Use this bed barrier to keep toddlers safe and prevent them from rolling out of bed. It consists of two sizes of timber – 44x22mm and 96x22mm.

When it comes to children, safety is always a priority, and taking two precautions too many rather than one too few is the rule when it comes to keeping scrapes and bruises to a minimum

There is a caveat to this project, however the barrier is kept in place by the weight of the bed matress and the child’s weight when he or she is in bed. It should not therefore be used as a ladder to get into or out of bed.


SA pine – 44×22 – 3m; 144×22 – 1.83m; one pair 40mm butt hinges and screws; paint finish of your choice – we used a water-base signal red (available in small pots).


  1. Cut the 1.83m length of 96×22 SA pine in two and mark off each end using a suitable item – we used a varnish can.
    Bed Barrier Image 1
  2. Round off each end and then rout the top and bottom edges – the aim is to remove any sharp corners. Sand well by using a 60 – grit, then a 80 – grit, and further proceed with a 120-grit sandpaper to achieve a smooth surface.
    Bed Barrier Image 2
  3. Cut two vertical supports, each 560mm long from 44×33, and rout the outer edges and the ends. Hint: When routing the ends, clamp them firmly between two offcuts to prevent any splintering of the ends.
    Bed Barrier Image 3
  4. The result – no splintering of the verticals supports
    Bed Barrier Image 4
  5. We also routed a curve in the gap between the upper and lower barriers.
    Bed Barrier Image 5
  6. Proceed by cutting a length of 10mm dowel into 65mm lengths – we find a pipe cutter works like a charm.
    Bed Barrier Image 6
  7. Measure 150mm from the 560mm under-mattress inserts, mark off the centreline and mark the positions for two dowels to fix in vertically.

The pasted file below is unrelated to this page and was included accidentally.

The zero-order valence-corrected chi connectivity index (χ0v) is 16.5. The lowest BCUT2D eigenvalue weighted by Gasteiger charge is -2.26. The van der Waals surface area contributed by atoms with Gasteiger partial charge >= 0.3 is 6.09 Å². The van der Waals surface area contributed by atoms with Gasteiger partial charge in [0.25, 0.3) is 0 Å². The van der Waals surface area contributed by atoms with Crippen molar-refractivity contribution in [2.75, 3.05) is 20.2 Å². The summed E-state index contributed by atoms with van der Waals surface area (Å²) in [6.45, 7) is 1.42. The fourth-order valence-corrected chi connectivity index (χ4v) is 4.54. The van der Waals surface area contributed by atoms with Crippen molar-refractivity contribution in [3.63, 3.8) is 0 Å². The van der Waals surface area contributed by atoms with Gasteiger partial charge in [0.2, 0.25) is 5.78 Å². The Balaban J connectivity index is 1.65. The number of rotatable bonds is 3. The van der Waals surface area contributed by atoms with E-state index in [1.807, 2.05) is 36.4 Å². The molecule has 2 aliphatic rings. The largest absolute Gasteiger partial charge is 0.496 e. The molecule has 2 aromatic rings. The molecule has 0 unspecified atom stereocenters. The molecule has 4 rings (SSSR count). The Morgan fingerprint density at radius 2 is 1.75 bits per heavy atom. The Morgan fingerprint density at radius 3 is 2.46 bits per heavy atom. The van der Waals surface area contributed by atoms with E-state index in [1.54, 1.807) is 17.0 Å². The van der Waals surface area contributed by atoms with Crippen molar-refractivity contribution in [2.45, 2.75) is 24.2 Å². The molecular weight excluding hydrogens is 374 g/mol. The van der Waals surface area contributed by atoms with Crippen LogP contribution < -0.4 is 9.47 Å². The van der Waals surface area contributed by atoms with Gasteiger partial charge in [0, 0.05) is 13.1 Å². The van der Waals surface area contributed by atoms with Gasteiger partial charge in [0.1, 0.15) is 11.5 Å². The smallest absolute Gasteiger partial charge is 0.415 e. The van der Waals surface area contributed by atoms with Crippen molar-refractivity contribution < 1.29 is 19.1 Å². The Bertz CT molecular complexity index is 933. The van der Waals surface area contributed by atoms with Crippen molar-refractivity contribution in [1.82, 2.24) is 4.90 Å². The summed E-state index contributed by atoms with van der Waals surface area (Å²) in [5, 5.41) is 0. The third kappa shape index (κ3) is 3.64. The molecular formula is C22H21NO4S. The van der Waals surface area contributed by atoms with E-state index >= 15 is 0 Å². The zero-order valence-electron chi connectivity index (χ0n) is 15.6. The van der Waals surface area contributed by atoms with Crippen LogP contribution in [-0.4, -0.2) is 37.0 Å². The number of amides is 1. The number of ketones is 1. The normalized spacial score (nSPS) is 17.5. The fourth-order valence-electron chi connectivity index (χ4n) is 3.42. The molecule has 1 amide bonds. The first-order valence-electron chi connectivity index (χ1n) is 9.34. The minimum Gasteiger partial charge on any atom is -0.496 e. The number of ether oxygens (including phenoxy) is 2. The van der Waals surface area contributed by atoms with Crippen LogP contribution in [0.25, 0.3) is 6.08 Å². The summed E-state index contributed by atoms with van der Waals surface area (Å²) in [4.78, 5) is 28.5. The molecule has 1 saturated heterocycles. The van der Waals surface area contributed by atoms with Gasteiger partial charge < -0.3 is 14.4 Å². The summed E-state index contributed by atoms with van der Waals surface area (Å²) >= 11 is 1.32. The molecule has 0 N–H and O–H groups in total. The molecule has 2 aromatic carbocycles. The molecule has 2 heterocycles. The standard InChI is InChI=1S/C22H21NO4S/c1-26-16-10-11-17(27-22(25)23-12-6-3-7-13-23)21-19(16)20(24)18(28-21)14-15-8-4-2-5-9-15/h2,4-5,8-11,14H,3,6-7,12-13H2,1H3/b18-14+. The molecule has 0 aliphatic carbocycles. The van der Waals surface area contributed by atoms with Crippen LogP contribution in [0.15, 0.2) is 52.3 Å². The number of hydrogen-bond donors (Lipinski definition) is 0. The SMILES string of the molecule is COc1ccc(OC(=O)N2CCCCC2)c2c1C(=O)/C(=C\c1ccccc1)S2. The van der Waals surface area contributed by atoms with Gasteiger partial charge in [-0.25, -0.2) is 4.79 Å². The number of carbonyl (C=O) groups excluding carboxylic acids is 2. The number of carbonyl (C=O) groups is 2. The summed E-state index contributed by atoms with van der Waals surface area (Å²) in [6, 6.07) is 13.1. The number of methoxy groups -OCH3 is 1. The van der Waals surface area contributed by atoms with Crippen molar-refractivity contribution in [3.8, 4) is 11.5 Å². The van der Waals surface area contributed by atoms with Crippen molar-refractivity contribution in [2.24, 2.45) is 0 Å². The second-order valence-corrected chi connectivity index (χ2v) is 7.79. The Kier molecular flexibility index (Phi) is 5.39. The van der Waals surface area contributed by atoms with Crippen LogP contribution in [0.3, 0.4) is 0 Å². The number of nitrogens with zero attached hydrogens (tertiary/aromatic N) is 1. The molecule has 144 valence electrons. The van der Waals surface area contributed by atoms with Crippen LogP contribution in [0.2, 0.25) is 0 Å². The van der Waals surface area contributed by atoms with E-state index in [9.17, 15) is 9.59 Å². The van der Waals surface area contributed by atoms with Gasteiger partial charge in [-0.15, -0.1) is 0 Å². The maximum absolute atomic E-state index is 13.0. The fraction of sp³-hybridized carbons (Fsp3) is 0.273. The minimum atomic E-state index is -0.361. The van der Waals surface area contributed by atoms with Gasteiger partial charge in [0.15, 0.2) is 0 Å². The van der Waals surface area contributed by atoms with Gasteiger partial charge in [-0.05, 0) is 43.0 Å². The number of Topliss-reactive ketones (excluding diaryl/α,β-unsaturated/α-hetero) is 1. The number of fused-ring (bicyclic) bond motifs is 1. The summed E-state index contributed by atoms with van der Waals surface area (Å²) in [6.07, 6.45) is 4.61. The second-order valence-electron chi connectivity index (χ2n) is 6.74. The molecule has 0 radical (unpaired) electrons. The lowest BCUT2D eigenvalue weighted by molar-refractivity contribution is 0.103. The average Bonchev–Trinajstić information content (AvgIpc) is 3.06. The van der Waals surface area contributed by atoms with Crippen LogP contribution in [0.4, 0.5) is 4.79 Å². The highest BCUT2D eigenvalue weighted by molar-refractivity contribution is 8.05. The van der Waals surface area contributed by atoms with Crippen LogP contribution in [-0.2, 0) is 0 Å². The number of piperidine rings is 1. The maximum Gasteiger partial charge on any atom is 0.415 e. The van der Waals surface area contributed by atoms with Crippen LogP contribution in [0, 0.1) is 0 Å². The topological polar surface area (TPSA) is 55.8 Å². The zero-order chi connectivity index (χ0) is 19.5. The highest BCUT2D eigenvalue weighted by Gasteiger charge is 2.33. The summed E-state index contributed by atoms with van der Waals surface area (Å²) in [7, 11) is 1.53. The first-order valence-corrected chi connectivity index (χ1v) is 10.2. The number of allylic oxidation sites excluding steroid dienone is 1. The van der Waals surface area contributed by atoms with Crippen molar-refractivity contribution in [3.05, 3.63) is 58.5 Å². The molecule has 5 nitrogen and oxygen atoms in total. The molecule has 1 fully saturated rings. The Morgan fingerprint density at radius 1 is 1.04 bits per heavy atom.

Bed Barrier Image 7
  8. Cut a 560mm brace and clamp it firmly to the one vertical – 150mm from the end.
    Bed Barrier Image 8
  9. Set a drill depth of 70mm using masking tape as shown.
    Bed Barrier Image 9
  10. Now drill as accurately as possible through the vertical and the brace.
    Bed Barrier Image 10
  11. Going back to the dowels, you can see what a clean cut the pipe-cutter achieve.
    Bed Barrier Image 11
  12. When drilling on each end of the brace it is likely to be a little different. Mark the first end A-A, with an arrow and the second with a B-B and an arrow, indicating which end to align with “under-mattress inserts”.
    Bed Barrier Image 12
  13. Insert glue between the surfaces including the dowel holes and tap the dowels into position – countersinking them by 2-3mm.
    Bed Barrier Image 13
  14. Fill the countersunk holes with filler, allow to dry and sand down.
    Bed Barrier Image 14
  15. We then painted the two assemblies. Once the paint was dry, we secured the 40mm hinges to the ends of the “under-mattress insert” as shown.Bed Barrier Image 15
  16. We attached the under-mattress inserts to the former, 370mm from the top of the barrier.
    Bed Barrier Image 16
  17. he bed barrier folds down and can be stored behind a door or in a cupboard.
    Bed Barrier Image 17

Bed Barrier Image Fin 1

Here it is in position and keeping the sleeper safe from rolling out of bed. The verticals bear against the bed base ensures that the barrier will be adequately braced against flexing outwards, while the under-mattress inserts and their brace prevent it sliding out.

Project guide

  • Difficulty: Beginner/Novice
  • Estimated time: 3 hours
  • Cost: R100-R150

These materials are available at Selected Mica Stores. To find out which is your closest Mica and whether or not they stock the items required, click here to find your nearest store, find your store and call them. If your local Mica does not stock exactly what you need they will be able to order it for you or suggest an alternative product or a reputable source.